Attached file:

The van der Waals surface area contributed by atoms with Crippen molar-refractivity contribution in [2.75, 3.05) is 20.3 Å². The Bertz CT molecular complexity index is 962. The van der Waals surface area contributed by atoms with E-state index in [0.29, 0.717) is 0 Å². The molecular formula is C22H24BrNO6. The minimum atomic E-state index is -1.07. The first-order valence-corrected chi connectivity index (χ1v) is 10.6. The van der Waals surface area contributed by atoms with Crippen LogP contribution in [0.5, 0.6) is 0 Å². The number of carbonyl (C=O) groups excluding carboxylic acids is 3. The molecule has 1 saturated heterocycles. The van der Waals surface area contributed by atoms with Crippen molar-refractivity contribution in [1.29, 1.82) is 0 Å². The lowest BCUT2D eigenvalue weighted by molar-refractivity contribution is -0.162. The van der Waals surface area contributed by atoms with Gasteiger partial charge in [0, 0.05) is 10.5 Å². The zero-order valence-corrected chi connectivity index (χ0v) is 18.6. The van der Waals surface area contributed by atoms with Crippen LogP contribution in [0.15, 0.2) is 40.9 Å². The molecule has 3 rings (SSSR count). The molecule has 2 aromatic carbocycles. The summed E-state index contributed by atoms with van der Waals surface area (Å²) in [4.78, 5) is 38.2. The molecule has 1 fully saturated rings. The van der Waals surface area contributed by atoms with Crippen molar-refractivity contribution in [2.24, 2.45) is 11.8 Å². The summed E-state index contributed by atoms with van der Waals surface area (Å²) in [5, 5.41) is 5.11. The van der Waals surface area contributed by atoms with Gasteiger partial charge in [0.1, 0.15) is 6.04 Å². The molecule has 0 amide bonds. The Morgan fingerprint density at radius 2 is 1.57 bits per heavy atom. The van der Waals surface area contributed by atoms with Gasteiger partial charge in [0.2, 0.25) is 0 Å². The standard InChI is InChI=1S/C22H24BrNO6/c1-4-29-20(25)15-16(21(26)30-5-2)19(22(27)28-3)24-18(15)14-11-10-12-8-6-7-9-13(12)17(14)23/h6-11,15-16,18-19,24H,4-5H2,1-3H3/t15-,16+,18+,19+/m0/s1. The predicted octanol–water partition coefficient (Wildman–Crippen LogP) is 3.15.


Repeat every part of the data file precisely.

The van der Waals surface area contributed by atoms with Crippen molar-refractivity contribution in [2.75, 3.05) is 20.3 Å². The Bertz CT molecular complexity index is 962. The van der Waals surface area contributed by atoms with E-state index in [0.29, 0.717) is 0 Å². The molecular formula is C22H24BrNO6. The minimum atomic E-state index is -1.07. The first-order valence-corrected chi connectivity index (χ1v) is 10.6. The van der Waals surface area contributed by atoms with Crippen LogP contribution in [0.5, 0.6) is 0 Å². The number of carbonyl (C=O) groups excluding carboxylic acids is 3. The molecule has 1 saturated heterocycles. The van der Waals surface area contributed by atoms with Crippen molar-refractivity contribution in [1.29, 1.82) is 0 Å². The lowest BCUT2D eigenvalue weighted by molar-refractivity contribution is -0.162. The van der Waals surface area contributed by atoms with Gasteiger partial charge in [0, 0.05) is 10.5 Å². The zero-order valence-corrected chi connectivity index (χ0v) is 18.6. The van der Waals surface area contributed by atoms with Crippen LogP contribution in [0.15, 0.2) is 40.9 Å². The molecule has 3 rings (SSSR count). The molecule has 2 aromatic carbocycles. The summed E-state index contributed by atoms with van der Waals surface area (Å²) in [4.78, 5) is 38.2. The molecule has 1 fully saturated rings. The van der Waals surface area contributed by atoms with Crippen molar-refractivity contribution in [2.24, 2.45) is 11.8 Å². The summed E-state index contributed by atoms with van der Waals surface area (Å²) in [5, 5.41) is 5.11. The van der Waals surface area contributed by atoms with Gasteiger partial charge in [0.1, 0.15) is 6.04 Å². The molecule has 0 amide bonds. The Morgan fingerprint density at radius 2 is 1.57 bits per heavy atom. The van der Waals surface area contributed by atoms with Gasteiger partial charge in [0.2, 0.25) is 0 Å². The standard InChI is InChI=1S/C22H24BrNO6/c1-4-29-20(25)15-16(21(26)30-5-2)19(22(27)28-3)24-18(15)14-11-10-12-8-6-7-9-13(12)17(14)23/h6-11,15-16,18-19,24H,4-5H2,1-3H3/t15-,16+,18+,19+/m0/s1. The predicted octanol–water partition coefficient (Wildman–Crippen LogP) is 3.15.